Hawaii attorney general slams Sessions for remark about federal judge

Hawaii attorney general slams Sessions for remark about federal judge
© Victoria Sarno Jordan

Hawaii Attorney General Doug Chin (D) slammed U.S. Attorney General Jeff SessionsJefferson (Jeff) Beauregard SessionsUnder pressure, Trump shifts blame for Russia intrusion Overnight Tech: Judge blocks AT&T request for DOJ communications | Facebook VP apologizes for tweets about Mueller probe | Tech wants Treasury to fight EU tax proposal Overnight Regulation: Trump to take steps to ban bump stocks | Trump eases rules on insurance sold outside of ObamaCare | FCC to officially rescind net neutrality Thursday | Obama EPA chief: Reg rollback won't stand MORE in a statement Thursday, saying his remark about a federal judge in the state was dismissive.

“President Trump previously called a federal judge in California a so-called judge. Now U.S. Attorney General Sessions appears to dismiss a federal judge in Hawaii as just a judge sitting on an island in the Pacific.”

During an interview this week with conservative radio show host Mark Levin, Sessions expressed amazement that a Hawaii-based judge could halt Trump's executive order on immigration from six predominantly Muslim countries.

"I really am amazed that a judge sitting on an island in the Pacific can issue an order that stops the President of the United States from what appears to be clearly his statutory and constitutional power," Sessions said.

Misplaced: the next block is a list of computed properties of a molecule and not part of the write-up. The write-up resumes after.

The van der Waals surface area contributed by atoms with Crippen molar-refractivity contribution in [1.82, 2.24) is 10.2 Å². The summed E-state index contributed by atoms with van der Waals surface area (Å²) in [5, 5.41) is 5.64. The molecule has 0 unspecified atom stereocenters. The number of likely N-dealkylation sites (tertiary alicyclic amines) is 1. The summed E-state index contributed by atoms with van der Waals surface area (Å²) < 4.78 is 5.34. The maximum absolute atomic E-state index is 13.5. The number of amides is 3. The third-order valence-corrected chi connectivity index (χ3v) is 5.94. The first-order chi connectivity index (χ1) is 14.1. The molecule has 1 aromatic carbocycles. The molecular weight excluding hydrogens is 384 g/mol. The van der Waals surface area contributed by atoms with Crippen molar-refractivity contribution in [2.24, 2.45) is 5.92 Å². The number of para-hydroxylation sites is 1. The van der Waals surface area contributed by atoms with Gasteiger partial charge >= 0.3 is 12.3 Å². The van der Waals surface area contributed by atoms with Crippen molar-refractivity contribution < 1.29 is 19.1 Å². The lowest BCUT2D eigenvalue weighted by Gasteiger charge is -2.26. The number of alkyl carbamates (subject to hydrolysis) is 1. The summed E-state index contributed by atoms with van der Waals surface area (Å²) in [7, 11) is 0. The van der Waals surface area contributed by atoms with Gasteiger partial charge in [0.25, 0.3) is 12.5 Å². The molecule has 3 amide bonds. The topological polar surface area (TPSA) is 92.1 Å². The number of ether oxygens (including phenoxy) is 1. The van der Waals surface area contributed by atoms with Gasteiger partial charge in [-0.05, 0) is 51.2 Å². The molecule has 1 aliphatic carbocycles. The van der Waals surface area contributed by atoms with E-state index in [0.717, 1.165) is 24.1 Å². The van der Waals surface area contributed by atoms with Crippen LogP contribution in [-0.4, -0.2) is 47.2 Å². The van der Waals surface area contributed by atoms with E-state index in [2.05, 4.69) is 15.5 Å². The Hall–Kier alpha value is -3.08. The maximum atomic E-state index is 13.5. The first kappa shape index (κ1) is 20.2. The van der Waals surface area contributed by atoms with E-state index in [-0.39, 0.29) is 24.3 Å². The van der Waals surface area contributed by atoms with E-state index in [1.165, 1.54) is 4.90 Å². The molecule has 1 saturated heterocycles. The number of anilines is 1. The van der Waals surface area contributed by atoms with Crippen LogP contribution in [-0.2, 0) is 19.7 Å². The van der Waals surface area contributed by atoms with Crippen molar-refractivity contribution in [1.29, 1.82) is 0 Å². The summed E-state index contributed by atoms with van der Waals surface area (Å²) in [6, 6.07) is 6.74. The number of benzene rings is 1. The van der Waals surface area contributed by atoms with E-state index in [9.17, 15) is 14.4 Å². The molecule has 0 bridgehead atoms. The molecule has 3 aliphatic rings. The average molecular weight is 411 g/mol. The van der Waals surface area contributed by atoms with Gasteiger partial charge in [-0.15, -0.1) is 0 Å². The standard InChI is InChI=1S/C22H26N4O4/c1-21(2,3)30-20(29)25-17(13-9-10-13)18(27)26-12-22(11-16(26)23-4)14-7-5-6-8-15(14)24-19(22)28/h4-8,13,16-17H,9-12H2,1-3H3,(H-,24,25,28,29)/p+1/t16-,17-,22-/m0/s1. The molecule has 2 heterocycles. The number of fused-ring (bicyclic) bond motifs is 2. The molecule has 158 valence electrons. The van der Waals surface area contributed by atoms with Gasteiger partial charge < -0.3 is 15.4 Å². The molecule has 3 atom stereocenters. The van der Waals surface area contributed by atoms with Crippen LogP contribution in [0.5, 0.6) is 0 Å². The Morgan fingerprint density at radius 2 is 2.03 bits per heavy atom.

CNN's "K-File" highlighted the interview, which quickly spread online.  

A Justice Department spokesman later clarified Sessions's earlier comment.

"Hawaii is, in fact, an island in the Pacific — a beautiful one where the Attorney General's granddaughter was born," Justice Department spokesperson Ian Prior told CNN. "The point, however, is that there is a problem when a flawed opinion by a single judge can block the President's lawful exercise of authority to keep the entire country safe.” 

Chin, adding to criticism from Hawaii's senators, said Sessions does not acknowledge the important rule of the judiciary.  

“Our Constitution created a separation of powers in the United States for a reason. Our federal courts, established under article III of the Constitution, are co-equal partners with Congress and the President. It is disappointing [Attorney General] Sessions does not acknowledge that,” Chin continued. 

Judge Derrick Watson, a federal judge based in Hawaii, issued an order to halt the president’s travel ban nationwide last month. 

The Justice Department is in the process of appealing Watson’s decision.